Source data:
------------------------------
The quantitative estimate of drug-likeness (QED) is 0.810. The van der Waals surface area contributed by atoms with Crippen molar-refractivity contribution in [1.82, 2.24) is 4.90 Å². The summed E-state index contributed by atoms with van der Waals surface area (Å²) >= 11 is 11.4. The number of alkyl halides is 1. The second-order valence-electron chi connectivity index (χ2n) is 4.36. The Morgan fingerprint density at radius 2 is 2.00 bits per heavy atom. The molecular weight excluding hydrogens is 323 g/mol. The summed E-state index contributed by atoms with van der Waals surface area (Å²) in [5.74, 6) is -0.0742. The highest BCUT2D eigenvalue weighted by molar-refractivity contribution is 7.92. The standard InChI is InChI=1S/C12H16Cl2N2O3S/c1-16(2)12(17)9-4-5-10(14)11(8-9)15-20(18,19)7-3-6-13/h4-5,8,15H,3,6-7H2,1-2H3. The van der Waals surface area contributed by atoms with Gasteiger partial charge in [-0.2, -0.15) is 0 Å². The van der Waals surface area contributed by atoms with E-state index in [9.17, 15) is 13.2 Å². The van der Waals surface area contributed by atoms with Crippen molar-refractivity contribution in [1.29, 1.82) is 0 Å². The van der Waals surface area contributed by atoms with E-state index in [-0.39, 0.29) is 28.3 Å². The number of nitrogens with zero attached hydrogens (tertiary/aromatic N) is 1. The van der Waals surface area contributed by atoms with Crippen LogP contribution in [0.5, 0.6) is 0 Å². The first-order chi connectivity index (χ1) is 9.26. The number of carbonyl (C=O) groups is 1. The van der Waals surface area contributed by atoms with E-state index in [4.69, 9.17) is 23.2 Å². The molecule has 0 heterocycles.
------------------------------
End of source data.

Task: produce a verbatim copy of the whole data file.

The quantitative estimate of drug-likeness (QED) is 0.810. The van der Waals surface area contributed by atoms with Crippen molar-refractivity contribution in [1.82, 2.24) is 4.90 Å². The summed E-state index contributed by atoms with van der Waals surface area (Å²) >= 11 is 11.4. The number of alkyl halides is 1. The second-order valence-electron chi connectivity index (χ2n) is 4.36. The Morgan fingerprint density at radius 2 is 2.00 bits per heavy atom. The molecular weight excluding hydrogens is 323 g/mol. The summed E-state index contributed by atoms with van der Waals surface area (Å²) in [5.74, 6) is -0.0742. The highest BCUT2D eigenvalue weighted by molar-refractivity contribution is 7.92. The standard InChI is InChI=1S/C12H16Cl2N2O3S/c1-16(2)12(17)9-4-5-10(14)11(8-9)15-20(18,19)7-3-6-13/h4-5,8,15H,3,6-7H2,1-2H3. The van der Waals surface area contributed by atoms with Gasteiger partial charge in [-0.2, -0.15) is 0 Å². The van der Waals surface area contributed by atoms with E-state index in [9.17, 15) is 13.2 Å². The van der Waals surface area contributed by atoms with Crippen molar-refractivity contribution in [1.29, 1.82) is 0 Å². The van der Waals surface area contributed by atoms with E-state index in [-0.39, 0.29) is 28.3 Å². The number of nitrogens with zero attached hydrogens (tertiary/aromatic N) is 1. The van der Waals surface area contributed by atoms with Crippen LogP contribution in [0.5, 0.6) is 0 Å². The first-order chi connectivity index (χ1) is 9.26. The number of carbonyl (C=O) groups is 1. The van der Waals surface area contributed by atoms with E-state index in [4.69, 9.17) is 23.2 Å². The molecule has 0 heterocycles.